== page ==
Our work site. l loved the pink house we were building the garden for, and the compact yard meant that we didn’t have to haul our wheelbarrows as far as the other sites.


My students worked hard despite being unfamiliar with manual labor. I was really proud of them.


This was the dream team in the pit. They did a great job keeping up with the leveling. This was the very start before we even installed the pipes.


The students found it difficult to shovel the gravel, so they devised this hilarious plan where a couple of them would sit atop the pile and kick it onto the shovels. I adored their problem solving skills.


After a bit of pipe construction.


Teaching the kids how to haul water from the well was hilarious. They really couldn’t believe that water didn’t just come from a faucet.

Monday afternoon our students were climbing coconut trees and jumping off a bamboo pole suspended between the tops of 2 coconut trees.  I did both activities, but I didn’t make it to the top of the tree I was trying to climb because the holds were so far apart and the height was so high.  It was safe because we were harnessed in and had a belayer to catch us if we fell, but I really don’t like heights much. After all our time up in trees, we headed down to the beach for dragon boat races which of course the shorter teacher boat won with ease since the student had no idea how to turn or row.  Sadly, my camera battery died and I didn’t get many pictures of the day, but I got a few. The other group arrived during our races, and the kids were wild with excitement to be reunited with the rest of their classmates. It is true that Alison and I were excited for Clare and Rita to join us in our “villa,” so it is hard to see the student response as unreasonable. This excitement did translate into more difficulty getting the students to turn in for the night, but in the end, tiredness and the heat won them over to the side of sleep.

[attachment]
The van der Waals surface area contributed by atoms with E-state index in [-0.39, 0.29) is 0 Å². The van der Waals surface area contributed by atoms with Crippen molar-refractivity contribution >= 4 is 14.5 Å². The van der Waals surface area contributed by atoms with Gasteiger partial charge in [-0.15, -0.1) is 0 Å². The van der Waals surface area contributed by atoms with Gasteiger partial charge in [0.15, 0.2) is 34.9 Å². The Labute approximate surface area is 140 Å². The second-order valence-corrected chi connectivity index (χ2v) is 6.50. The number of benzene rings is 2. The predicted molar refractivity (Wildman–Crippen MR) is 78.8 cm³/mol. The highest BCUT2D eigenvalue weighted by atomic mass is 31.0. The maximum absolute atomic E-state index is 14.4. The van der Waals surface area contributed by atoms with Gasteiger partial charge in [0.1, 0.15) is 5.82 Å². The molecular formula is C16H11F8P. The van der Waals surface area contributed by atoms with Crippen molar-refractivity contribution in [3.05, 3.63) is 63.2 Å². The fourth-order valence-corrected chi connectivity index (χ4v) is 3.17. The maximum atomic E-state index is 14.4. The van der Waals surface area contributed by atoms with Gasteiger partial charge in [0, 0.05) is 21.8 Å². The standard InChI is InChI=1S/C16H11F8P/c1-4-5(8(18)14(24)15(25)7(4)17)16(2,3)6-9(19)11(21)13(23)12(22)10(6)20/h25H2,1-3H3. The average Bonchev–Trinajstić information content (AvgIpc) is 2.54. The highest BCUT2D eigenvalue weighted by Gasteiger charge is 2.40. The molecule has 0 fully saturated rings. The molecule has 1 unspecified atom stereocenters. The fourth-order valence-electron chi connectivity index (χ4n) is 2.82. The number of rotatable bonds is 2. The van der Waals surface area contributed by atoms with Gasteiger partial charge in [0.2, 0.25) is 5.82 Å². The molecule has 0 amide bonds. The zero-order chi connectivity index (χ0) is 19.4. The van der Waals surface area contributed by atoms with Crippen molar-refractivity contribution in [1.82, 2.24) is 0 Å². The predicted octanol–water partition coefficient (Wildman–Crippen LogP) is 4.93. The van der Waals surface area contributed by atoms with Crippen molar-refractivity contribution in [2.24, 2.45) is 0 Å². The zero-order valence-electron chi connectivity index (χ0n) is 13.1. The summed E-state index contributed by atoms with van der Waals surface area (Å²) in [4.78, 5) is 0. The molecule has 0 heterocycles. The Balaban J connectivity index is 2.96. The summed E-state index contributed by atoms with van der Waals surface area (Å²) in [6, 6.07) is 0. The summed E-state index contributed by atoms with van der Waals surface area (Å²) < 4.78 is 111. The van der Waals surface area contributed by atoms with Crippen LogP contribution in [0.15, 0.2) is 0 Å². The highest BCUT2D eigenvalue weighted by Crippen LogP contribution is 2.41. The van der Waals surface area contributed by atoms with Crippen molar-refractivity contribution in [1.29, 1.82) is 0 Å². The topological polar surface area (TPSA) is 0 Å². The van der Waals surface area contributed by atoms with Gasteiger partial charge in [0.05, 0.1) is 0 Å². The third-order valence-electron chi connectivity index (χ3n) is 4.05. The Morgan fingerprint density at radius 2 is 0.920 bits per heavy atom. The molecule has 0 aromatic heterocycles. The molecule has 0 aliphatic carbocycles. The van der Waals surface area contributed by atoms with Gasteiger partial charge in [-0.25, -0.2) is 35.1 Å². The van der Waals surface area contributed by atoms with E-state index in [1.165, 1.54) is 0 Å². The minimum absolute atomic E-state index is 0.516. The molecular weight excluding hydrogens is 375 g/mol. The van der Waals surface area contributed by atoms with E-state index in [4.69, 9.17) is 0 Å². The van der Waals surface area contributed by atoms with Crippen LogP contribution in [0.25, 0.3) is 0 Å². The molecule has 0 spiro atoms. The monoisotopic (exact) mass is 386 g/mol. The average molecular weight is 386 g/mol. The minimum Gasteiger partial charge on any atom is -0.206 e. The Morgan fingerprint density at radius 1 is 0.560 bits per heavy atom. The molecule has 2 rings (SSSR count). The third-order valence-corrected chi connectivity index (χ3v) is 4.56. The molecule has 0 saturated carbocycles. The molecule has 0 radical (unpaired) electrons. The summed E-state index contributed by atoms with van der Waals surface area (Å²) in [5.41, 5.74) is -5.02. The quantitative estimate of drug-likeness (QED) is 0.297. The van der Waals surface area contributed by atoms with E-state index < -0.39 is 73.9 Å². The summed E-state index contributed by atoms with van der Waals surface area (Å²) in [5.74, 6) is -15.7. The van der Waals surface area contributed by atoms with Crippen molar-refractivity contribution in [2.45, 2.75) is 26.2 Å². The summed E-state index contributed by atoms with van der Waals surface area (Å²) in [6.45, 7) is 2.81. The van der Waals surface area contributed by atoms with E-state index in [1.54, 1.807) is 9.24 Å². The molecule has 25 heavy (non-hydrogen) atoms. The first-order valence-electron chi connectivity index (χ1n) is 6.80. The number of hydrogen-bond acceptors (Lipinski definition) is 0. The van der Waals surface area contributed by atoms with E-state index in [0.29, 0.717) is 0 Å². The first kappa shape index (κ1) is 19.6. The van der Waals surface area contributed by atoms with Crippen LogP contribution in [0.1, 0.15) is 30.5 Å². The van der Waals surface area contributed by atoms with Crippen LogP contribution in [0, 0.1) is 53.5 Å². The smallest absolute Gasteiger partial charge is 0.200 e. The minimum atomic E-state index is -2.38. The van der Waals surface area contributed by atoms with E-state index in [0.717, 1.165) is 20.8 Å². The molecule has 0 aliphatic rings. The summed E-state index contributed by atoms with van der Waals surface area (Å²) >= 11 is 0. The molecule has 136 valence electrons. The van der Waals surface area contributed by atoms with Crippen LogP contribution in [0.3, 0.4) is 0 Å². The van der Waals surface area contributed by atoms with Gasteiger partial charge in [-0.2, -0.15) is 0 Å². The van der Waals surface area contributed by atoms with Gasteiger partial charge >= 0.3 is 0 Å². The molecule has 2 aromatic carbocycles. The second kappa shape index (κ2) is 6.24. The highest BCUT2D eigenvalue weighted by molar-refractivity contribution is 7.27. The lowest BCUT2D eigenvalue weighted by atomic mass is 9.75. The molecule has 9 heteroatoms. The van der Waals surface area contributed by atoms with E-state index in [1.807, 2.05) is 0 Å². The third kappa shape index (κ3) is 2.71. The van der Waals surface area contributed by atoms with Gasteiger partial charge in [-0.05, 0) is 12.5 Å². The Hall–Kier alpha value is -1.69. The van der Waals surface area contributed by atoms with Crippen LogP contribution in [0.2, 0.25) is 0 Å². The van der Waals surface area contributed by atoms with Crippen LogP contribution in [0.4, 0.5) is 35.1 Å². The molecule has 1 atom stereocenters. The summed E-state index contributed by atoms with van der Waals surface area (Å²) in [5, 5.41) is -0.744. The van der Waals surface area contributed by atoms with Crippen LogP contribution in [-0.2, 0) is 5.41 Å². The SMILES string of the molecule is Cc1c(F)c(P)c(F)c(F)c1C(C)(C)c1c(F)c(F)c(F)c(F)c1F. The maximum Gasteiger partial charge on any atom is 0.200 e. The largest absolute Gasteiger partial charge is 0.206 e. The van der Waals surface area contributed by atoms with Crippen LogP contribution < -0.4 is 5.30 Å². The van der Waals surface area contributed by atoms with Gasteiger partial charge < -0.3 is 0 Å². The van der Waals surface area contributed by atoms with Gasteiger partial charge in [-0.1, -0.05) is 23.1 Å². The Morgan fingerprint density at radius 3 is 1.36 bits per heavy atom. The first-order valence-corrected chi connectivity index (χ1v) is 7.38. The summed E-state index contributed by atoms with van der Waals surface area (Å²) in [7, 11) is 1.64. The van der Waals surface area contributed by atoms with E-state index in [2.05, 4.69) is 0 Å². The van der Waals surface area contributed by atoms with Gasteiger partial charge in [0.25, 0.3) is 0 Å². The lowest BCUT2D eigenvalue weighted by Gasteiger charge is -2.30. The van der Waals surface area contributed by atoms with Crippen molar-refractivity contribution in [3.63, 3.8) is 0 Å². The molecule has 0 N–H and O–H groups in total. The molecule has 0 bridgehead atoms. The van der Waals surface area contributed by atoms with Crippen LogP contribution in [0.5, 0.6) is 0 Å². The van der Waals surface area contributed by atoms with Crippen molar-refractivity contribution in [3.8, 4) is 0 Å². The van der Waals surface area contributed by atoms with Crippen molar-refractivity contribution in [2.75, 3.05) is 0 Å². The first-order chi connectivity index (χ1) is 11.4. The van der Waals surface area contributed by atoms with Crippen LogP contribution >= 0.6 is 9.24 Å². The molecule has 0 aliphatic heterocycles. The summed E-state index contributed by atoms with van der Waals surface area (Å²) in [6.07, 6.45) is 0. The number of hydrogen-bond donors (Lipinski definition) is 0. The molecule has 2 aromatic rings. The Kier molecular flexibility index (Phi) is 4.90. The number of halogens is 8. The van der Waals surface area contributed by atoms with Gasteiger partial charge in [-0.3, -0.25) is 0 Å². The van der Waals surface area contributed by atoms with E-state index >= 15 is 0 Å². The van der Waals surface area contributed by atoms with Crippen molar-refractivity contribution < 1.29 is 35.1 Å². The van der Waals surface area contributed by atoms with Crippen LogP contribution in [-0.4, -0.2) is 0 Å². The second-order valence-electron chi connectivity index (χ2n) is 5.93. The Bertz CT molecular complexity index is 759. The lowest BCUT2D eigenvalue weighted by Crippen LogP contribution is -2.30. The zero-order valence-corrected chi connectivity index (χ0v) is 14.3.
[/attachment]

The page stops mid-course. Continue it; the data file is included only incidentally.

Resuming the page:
Starting to climb the trees.


Climbing. The small roof in the center back is the barbecue pit where they cooked our dinner one night, and the large roof on the right is the pavilion where we ate our meals, and it is attached to the boys’ dorm.


A kid on the sky walk. I am not sure how to rotate the photo.


So close to the top!


Being lowered down from the top of the tree. The blue buildings in the background were staff housing and the kitchen.


Looking up to watch the kids provided some spectacular views.


I love that in this shot you can see the Sky Walk and the coconut tree climbing.


Coming down the tree.

The rest of our adventures still to come….



  1. This seemed like a really great trip. Would be great if the schools here would do trips to help people, I’m sure there are places they could do some. Some people from my church have been going to West Virginia. Lot of people living in the Applachias are very low income. Take care and hope you are all recovered from you trip.